I had to have a plumber fix a few leaky faucets at my house today and he needed to shut off the water for two hours. I had time to prepare and made sure I wouldn’t need to use any water. The crisis in Flint, Michigan has been on my mind for months. But today, during the meager two hours when I used bottled water to clean my toddler’s hands and face, I could not stop thinking about families living in Flint. What makes this crisis so jarring is not only how flat out criminal it is to poison children’s water but also how everyday living could become so burdensome.
Every parent everywhere already does a major juggling act whether they are at home with their kid(s) or working. There are activities, school programs, snacks, naps for the little ones (hopefully!), mealtimes, more snacks—not to mention long commutes, inflexible work schedules, and the some of the worst paid leave policies of any developed nation.
The daily choreography and high wire act that is part of family life is, frankly, enough to handle. It’s fun for sure, but it’s exhausting. Families are already stretched thin and to think about not being able to use your tap water and—even more disturbing—to stay awake at night wondering about your children’s health and development AFTER being exposed to toxic water is unfathomable. But here we are.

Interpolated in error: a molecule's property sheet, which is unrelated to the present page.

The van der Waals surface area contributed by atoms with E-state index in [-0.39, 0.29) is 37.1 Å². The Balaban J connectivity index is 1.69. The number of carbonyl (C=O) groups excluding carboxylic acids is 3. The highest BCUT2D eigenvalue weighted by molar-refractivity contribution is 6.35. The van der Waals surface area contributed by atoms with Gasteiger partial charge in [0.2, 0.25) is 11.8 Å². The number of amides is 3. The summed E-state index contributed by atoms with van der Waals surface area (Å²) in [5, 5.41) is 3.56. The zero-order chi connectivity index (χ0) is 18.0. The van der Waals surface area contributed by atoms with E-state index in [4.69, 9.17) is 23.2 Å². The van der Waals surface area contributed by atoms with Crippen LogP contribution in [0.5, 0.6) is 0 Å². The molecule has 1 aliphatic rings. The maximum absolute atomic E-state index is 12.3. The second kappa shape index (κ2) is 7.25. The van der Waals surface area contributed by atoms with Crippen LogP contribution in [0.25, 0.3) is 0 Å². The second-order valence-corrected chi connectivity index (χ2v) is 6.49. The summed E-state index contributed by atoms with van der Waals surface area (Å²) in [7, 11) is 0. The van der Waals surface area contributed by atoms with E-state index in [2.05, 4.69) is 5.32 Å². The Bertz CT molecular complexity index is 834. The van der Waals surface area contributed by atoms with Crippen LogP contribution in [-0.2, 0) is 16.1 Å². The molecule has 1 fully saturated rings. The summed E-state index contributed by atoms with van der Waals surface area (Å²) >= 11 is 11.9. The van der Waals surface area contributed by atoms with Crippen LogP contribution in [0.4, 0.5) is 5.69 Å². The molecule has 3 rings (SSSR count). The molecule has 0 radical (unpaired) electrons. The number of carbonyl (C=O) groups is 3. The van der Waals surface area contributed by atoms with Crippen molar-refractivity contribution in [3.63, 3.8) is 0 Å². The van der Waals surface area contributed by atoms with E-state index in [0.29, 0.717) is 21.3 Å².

We have to keep Flint families in the news and on our minds. We have to talk about this crisis every day, and investigate the likely many other communities where the drinking water is not safe.
Right now there is a bill in the Senate to provide funding for water pipe replacement and critical health services. S.2579 is the first step in what will need to be a long process to restore Flint and ensure residents are safe. But Senate leadership has not scheduled a vote on this important legislation. What will it take for the Senate to act?
Perhaps we should shut off the water in Senators’ homes until the residents of Flint can safely drink, bathe, and cook using tap water.
Tell your Senators that inaction is downright wrong.